Monday, August 29, 2011

Hail, Caesar!


Rise of the Planet of the ApesI'll spare everyone the suspense and tell you upfront that I loved Rise of the Planet of the Apes.  But that was almost a foregone conclusion.  For months now I've been pestering friends about going to see it -- and meeting almost universal skepticism.  To which I responded with something like, "Apes running through the city, attacking helicopters.  Do you understand?  Apes.  What's not to love?"  As someone who has watched Peter Jackson's remake of King Kong at least twice a year since it came out, I was going to love this movie, even it was just a bunch of CGI scenes spliced together with no plot or substance to support it.

Fortunately for all of us, that's not the case.

Battle for the Planet of the Apes [Blu-ray]The first Planet of the Apes movie came out in 1968, when I was five years old.  The final movie of the original series, Battle for the Planet of the Apes came out in 1973.  In between came Beneath the Planet of the Apes, Escape from the Planet of the Apes, and Conquest of the Planet of the Apes.  There was a short lived television series in 1974(which starred Roddy McDowell and Mark Lenard, Star Trek's Sarek) and an even shorter lived animated series Return to the Planet of the Apes in 1975.    For geeks of my generation, it is impossible to overestimate how big a part these movies played in our lives.  In a time before Star Wars, when the only Star Trek was the original series in re-runs on television, and when big budget science fiction movies were almost unknown, Planet of the Apes loomed large.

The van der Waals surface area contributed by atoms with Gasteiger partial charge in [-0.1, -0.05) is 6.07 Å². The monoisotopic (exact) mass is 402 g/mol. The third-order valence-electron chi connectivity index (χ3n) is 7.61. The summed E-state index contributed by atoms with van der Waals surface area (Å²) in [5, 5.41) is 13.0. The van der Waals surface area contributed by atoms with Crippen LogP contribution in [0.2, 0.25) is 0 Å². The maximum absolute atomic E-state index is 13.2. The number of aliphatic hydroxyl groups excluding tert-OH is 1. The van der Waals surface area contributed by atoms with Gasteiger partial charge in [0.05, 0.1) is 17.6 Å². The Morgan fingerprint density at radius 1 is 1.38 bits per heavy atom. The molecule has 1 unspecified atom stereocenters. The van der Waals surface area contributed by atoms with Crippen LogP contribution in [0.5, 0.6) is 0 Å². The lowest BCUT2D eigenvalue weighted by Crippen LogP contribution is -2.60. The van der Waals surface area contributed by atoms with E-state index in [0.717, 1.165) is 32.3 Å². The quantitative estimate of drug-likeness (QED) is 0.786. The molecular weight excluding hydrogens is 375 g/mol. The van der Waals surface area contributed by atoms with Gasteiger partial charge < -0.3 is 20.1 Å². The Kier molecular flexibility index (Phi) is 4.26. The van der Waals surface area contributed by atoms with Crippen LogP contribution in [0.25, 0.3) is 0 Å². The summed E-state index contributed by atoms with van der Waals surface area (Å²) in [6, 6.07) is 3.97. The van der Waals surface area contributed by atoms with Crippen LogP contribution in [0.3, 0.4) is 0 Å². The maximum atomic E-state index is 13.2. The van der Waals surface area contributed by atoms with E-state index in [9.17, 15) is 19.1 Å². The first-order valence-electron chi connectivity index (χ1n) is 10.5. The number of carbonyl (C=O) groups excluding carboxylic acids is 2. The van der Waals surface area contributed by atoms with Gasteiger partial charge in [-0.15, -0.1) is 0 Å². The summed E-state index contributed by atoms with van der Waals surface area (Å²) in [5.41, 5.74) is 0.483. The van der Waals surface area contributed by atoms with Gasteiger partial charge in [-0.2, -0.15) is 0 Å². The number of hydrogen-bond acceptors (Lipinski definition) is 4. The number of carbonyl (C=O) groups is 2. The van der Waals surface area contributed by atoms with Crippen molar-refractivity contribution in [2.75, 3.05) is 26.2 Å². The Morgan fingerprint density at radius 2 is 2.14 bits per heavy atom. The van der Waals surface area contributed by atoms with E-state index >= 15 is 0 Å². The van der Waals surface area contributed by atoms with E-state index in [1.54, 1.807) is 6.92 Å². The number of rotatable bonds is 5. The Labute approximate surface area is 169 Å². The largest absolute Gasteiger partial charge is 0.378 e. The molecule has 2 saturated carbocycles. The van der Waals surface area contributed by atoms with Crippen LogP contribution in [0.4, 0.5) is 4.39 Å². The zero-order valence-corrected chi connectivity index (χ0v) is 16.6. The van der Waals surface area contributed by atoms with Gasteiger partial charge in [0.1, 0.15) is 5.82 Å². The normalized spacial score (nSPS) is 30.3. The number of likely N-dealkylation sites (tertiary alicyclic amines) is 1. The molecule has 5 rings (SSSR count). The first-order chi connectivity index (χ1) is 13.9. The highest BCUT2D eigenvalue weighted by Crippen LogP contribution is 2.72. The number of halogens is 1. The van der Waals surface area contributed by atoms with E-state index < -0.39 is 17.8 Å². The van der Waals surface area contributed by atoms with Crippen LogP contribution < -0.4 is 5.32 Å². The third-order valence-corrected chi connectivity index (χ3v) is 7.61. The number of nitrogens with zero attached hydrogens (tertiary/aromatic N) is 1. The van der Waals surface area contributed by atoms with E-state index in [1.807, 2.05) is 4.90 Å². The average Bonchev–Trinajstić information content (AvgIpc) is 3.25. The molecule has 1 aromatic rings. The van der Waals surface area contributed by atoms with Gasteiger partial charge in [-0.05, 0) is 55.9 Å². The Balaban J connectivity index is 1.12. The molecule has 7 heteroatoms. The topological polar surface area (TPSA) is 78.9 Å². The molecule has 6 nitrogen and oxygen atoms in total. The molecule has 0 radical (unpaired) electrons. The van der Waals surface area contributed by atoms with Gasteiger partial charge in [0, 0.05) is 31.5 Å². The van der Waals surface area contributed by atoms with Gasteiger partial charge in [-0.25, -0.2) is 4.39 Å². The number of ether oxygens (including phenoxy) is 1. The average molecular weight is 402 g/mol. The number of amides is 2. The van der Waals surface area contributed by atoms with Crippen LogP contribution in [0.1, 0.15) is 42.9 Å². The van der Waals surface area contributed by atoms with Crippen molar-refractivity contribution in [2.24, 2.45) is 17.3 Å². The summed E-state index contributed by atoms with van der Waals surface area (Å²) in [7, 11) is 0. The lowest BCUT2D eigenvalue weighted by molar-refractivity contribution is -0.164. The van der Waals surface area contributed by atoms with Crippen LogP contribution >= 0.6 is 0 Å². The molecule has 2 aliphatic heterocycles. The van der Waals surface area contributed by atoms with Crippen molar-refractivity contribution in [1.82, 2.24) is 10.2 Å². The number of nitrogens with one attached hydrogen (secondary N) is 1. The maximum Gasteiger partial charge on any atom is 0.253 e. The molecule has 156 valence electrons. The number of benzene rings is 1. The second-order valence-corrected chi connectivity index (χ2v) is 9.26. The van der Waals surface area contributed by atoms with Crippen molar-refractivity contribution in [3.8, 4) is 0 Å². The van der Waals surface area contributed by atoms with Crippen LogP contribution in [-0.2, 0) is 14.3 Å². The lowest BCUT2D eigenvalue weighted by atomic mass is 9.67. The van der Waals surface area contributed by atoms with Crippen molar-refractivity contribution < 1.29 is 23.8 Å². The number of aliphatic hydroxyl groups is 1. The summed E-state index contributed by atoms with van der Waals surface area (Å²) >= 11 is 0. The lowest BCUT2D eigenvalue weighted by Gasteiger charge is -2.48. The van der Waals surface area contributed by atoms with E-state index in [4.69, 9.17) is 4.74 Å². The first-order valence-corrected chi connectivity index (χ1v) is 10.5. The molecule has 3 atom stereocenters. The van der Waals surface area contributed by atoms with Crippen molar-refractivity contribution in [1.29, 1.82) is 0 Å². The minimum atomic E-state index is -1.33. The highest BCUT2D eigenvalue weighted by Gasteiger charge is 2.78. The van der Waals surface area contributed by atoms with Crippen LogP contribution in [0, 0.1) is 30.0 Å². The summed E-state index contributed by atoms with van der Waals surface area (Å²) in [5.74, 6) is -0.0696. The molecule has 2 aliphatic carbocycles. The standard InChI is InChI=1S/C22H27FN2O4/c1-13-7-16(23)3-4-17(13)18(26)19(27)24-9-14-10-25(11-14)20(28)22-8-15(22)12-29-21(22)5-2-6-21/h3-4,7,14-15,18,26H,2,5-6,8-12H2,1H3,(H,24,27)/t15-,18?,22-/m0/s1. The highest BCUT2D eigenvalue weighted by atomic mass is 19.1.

And for me, at least, the two that loomed the largest were the last two (possibly because I was a little older when they came out).  I've never been overly fond of the first movie, with Charlton Heston, or the second, with it's weird underground mutant bomb worshiping cults.  But starting with the third movie, when the Chimpanzees Cornelius and Mira return to earth in the 1970's, I began to get really interested.  "Conquest" tells of the revolt of the enslaved apes -- all of whom are Mira's descendants, we must assume -- and "Battle" picks up about ten years later with Apes in control and Caesar trying desperately to find some way for them to co-exist with humans.

You can't re-watch the movies now without seeing the heavy-handed racial allegory everywhere. The various directors were determined to make their relevant political statements at the time, and the result is that the old moves feel dated in a way that has nothing to do with their basic ideas.  Only "Battle", which is mainly a full out action melodrama, escapes this overt politicizing.